Heisman notes that many donor-advised funds can be managed from a phone or tablet, making them a well-suited tool for tech-savvy philanthropists.

The Giving Tuesday philanthropic campaign is attracting more attention to charities as a follow-up to yearly shopping staples like Black Friday, Small Business Saturday and Cyber Monday.

“I think Giving Tuesday is going to become a part of the fabric of giving, and then people aren’t going to remember what it was like not to have it,” Heisman says, noting that her organization often sees a small spike in donor-advised fund grant requests around this time of year. “It’s not all about buying things for the holidays. It’s also about giving back.”

Three years ago, the Ice Bucket Challenge helped raise millions of dollars for the ALS Association and other charities helping victims of amyotrophic lateral sclerosis, also known as Lou Gehrig’s disease. Heisman doesn’t see a similar trend this year, though crowdfunding campaigns are growing in popularity.

“What we’ve seen is a lot of short work bursts of crowdfunding for different kinds of projects,” she says, noting several campaigns, including one by the National Museum of American Jewish History. The Philadelphia-based museum used Kickstarter to raise funds to restore a Volkswagen bus to promote a rock-and-roll exhibit. Sites like GoFundMe and Omaze have also been helpful in raising funds for various causes.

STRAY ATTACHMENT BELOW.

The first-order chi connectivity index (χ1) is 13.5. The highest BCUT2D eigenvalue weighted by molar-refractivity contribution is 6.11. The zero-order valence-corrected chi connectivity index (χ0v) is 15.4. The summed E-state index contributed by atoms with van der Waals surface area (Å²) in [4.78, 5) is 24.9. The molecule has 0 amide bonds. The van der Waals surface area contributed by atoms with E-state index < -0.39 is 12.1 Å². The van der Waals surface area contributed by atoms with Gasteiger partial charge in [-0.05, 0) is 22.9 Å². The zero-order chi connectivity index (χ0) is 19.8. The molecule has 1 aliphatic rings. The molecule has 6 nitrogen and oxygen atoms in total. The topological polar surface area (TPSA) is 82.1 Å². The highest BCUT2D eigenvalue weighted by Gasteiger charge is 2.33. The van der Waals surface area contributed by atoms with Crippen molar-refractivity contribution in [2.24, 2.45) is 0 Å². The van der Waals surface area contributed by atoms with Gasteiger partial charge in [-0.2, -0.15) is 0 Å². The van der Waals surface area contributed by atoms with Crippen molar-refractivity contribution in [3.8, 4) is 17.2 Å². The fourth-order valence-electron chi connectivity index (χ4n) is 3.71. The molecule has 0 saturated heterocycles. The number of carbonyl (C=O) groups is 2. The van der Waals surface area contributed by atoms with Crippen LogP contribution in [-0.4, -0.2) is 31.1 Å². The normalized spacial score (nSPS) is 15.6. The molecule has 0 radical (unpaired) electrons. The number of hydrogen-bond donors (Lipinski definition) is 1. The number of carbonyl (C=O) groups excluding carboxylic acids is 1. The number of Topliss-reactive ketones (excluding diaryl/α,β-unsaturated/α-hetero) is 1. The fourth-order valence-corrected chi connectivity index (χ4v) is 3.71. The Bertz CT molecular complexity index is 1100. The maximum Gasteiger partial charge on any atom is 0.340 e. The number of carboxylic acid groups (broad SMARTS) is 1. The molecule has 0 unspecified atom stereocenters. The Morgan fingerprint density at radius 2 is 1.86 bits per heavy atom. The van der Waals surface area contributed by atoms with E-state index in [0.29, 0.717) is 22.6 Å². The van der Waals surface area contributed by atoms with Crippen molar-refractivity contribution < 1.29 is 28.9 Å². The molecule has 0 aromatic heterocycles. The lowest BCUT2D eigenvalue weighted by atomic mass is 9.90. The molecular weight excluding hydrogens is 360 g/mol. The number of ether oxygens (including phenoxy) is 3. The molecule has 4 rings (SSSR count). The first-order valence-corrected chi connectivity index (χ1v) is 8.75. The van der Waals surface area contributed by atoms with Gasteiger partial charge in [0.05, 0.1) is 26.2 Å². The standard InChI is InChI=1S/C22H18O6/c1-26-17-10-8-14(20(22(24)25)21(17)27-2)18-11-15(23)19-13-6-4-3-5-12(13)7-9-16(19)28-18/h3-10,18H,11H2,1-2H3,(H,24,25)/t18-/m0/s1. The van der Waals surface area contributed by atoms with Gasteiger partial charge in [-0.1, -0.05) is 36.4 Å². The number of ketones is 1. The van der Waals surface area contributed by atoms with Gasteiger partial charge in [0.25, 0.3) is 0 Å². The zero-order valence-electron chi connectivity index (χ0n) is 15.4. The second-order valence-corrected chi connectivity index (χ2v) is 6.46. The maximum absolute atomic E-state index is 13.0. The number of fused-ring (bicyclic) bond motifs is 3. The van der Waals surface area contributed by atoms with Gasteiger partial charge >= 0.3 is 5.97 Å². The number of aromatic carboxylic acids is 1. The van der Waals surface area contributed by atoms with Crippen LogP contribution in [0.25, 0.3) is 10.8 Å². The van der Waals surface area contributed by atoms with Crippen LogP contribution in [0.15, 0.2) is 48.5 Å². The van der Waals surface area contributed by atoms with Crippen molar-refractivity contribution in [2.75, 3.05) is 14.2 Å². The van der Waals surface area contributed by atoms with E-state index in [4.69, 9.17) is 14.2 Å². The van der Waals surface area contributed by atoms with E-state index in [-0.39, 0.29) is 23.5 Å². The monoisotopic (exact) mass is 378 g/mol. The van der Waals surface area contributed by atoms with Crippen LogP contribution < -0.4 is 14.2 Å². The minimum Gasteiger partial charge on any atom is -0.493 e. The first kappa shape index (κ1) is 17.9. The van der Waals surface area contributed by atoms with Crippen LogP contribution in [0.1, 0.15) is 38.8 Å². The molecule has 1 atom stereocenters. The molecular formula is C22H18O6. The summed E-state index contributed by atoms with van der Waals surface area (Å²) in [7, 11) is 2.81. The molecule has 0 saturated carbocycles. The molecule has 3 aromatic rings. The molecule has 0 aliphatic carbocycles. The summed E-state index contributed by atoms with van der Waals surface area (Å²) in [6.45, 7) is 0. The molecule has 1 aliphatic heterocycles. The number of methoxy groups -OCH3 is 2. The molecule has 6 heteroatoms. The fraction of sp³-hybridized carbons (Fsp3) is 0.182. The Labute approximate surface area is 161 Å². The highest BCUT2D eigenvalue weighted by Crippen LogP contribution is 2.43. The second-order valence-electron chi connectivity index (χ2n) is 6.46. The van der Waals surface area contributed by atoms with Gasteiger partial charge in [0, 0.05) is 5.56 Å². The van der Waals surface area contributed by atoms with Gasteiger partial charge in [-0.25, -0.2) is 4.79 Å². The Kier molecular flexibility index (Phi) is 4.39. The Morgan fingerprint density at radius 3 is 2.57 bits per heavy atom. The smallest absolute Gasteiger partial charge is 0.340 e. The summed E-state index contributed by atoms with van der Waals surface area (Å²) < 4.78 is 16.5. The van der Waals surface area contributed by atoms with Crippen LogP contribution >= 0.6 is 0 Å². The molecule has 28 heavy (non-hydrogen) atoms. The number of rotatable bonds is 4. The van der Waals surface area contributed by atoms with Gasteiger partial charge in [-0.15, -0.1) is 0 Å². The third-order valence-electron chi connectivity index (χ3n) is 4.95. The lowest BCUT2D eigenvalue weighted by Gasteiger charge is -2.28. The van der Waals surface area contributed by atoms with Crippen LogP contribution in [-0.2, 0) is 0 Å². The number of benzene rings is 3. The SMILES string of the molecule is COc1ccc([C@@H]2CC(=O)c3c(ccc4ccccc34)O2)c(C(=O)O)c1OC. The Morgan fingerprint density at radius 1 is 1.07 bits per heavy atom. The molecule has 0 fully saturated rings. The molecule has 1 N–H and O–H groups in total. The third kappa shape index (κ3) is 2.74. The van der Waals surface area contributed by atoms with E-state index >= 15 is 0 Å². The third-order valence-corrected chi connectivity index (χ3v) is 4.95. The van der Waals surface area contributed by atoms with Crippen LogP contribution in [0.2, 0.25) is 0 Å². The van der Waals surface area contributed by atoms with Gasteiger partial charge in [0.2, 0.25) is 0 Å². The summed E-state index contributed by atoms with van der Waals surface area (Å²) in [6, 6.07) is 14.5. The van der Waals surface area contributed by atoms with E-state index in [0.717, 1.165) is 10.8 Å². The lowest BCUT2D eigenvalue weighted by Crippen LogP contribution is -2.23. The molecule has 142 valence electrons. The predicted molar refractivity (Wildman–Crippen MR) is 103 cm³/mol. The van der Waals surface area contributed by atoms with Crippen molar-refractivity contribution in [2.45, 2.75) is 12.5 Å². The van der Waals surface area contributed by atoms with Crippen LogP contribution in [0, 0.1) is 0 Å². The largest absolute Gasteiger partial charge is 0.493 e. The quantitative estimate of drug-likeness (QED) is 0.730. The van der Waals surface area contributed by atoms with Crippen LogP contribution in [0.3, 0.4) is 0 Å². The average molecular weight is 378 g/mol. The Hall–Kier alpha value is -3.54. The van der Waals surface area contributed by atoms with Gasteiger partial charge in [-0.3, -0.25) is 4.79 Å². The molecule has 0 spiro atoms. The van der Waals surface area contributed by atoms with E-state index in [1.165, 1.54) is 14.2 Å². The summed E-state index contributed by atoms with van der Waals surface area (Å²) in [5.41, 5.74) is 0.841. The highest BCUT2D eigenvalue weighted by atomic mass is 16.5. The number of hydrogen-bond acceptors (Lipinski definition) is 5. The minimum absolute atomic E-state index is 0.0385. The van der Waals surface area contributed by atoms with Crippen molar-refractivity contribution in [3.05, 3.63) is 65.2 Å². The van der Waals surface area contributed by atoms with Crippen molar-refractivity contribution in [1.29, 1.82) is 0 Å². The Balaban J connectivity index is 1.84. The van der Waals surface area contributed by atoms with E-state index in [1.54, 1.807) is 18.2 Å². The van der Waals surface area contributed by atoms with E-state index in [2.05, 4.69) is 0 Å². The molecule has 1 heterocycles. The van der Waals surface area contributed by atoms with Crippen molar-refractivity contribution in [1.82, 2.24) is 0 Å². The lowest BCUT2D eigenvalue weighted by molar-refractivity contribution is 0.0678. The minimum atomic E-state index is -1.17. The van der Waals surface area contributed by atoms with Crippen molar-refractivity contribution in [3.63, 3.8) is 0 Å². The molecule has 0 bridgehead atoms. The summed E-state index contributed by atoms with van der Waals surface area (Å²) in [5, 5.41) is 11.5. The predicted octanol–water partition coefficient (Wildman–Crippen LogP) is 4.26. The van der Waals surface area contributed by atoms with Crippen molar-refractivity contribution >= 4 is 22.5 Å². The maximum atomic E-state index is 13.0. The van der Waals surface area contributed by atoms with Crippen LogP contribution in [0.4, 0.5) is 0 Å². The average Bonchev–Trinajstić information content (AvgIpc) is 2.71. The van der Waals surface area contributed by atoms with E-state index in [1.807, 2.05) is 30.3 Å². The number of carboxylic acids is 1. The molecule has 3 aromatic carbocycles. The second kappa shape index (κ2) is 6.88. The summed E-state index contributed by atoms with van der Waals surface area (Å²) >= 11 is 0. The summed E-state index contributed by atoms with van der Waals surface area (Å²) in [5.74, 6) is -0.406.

“I think the GoFundMe campaigns give people a reason to want to give in short bursts without a lot of commitment in the long run,” Heisman says. “Part of the challenge of a charity is if these donors are around, how do you keep them involved?”

More donors are turning to cryptocurrencies like bitcoin as they make their charitable contributions.

“If you had asked me three years ago about cryptocurrency, I probably would have said, ‘What’s that?’ But so far this calendar year, we’ve had about $10 million in cryptocurrency gifts, and we’ve gotten more sophisticated tools,” Heisman says. “It seems like somebody absolutely has turned on the light on cryptocurrency giving.”

Many charities do not feel equipped to handle digital currency, though, and in some cases, the National Philanthropic Trust has offered to facilitate these transactions.